“The problem is when good-hearted people want to help but aren’t sure what is best for them to do,” Rose says. “The Jewish community, as always, gives generously. But is it giving the way it should be giving?”
We are seated at the large table in his office at Beth Shalom Synagogue in Edmonton in the aftermath of the wildfire that displaced more than 80,000 people from Fort McMurray. The historic magnitude of relocating so many people so quickly has not, I think, truly sunk in yet for Canadians. Albertans, tapping into their seemingly inexhaustible reservoir of community get-it-doneness, have actually abetted our lack of full understanding by making it all look so easy.
One measure of the accomplishment is that less than 10 days after much of Fort McMurray literally went up in flames, with all its residents safely evacuated, sheltered, fed, clothed and given the necessities of daily life, there was time to reflect on the charitable essence of the whole relief effort. Rose was one of many examining the catastrophe as a means for the recovery not just of well-being, but of our full humanity.
“What I would like to see, not just in the Jewish community but in the community at large, is for us to come up with more opportunities to share in the experience of those we are helping, to be reminded that what is happening to them could have happened to any of us,” he says.
He cites a discussion earlier that day with a local businessman who was happy to write a substantial cheque to the Red Cross for the relief efforts. The rabbi, while appreciative, couldn’t help asking the businessman if it might be better — fuller — to give time as well, and so have direct contact with those receiving help.
It is not a question approached abstractly. Rose lived through hurricanes in Florida, floods in Nashville and in New York City during 9/11. He knows how the human spirit rises to the challenge of aiding fellow human beings, and how dangerous upheaval can, with paradoxical beauty, bring faith shorn of political or ideological encumbrance to the fore.
“The best of us comes out in response of catastrophe,” he says. “Faith can function at a higher level, not as faith worn on the sleeve, but in actions directed at helping others regardless of who they are.”
The conundrum, he points out, is that the power of the drive to bring immediate relief at necessary and practical levels — e.g. writing a cheque to help the Red Cross supply clean drinking water — risks inadvertently foreclosing the fuller contribution of community, tempting a kind of stand-back-others-are-in-control mentality.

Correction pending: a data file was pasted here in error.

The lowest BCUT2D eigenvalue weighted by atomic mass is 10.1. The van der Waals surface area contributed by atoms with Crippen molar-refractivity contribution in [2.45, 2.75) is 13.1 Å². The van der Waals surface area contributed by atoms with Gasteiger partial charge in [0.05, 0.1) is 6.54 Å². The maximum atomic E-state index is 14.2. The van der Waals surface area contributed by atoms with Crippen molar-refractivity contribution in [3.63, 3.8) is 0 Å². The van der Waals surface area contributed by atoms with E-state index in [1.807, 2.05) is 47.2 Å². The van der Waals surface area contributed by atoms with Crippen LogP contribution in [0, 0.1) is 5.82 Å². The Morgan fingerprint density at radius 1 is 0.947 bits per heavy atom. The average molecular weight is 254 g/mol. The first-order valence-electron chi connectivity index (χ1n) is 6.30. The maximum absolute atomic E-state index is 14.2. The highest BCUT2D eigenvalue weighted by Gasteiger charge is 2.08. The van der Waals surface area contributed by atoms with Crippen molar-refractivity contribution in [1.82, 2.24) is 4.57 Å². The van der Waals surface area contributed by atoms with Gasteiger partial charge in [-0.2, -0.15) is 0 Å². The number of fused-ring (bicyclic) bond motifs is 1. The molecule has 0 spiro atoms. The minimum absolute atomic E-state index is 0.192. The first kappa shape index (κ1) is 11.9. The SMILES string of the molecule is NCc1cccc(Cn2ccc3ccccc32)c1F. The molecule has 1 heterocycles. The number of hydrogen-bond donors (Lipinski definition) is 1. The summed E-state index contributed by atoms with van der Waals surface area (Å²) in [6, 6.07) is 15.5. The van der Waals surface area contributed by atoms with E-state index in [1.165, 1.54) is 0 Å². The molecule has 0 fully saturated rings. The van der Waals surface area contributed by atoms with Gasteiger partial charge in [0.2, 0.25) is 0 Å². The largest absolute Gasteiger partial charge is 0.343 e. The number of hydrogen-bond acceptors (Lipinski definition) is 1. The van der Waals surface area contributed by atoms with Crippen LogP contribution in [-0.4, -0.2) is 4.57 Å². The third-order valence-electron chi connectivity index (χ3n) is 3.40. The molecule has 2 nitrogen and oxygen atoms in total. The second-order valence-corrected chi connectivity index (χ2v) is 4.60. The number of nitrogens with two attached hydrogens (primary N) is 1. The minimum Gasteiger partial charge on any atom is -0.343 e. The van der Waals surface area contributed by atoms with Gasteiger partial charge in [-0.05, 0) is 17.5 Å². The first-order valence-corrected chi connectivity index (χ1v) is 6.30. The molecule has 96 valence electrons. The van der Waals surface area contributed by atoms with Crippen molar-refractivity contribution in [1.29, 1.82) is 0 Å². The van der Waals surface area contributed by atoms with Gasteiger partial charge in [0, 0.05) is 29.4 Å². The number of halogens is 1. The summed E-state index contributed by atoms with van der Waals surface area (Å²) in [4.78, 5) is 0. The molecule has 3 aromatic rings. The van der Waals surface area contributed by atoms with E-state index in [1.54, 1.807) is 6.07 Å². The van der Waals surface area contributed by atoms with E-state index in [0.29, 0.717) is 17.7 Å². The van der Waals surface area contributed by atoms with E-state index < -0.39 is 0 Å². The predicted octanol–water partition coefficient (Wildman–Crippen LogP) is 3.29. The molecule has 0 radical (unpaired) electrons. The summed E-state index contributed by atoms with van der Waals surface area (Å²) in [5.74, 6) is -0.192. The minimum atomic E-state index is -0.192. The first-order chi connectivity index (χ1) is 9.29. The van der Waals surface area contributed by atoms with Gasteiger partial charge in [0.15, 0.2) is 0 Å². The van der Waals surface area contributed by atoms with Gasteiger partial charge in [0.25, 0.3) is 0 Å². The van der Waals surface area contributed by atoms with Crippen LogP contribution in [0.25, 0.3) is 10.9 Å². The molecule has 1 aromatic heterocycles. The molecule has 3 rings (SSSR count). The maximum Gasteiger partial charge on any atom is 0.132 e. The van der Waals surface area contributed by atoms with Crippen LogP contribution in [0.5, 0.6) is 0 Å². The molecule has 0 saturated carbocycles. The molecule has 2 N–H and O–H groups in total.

As a chaplain ministering to those dispossessed by the wildfire, Rose has so far experienced the opposite effect. A family driven from their home was vowing within two days that, once back on their feet, they would be volunteering to help others. Syrian refugees who landed in Fort McMurray mere weeks ago, and were forced to flee along with everyone else, were already pitching in.
“I sat with a couple with children who said ‘we are so much more fortunate than others — as soon as we’re settled we need to do something.’ I have five children. I know what it’s like to travel with children. These were people whose whole lives were overturned. It was so moving to hear them face-to-face.”
Community, full humanity, Rose says, can emerge from just the opportunity to be moved by active participation with those who need our help. It’s a refrain I heard repeatedly in a week of talking to Albertans about the response to the fire.
None was more profoundly phrased than by Jacquie Nowlan, a parishioner at Corpus Christi Church in Edmonton, who swung into action to gather donated goods for the relief effort. Her work filled about 10 pickup trucks.
“I’ve always admired first responders to emergencies,” she told me. “I realized I am a first responder to the Holy Spirit.”
Now that, from a Catholic perspective at least, is fullness indeed.
(Stockland is publisher of Convivium magazine and a senior fellow with Cardus.)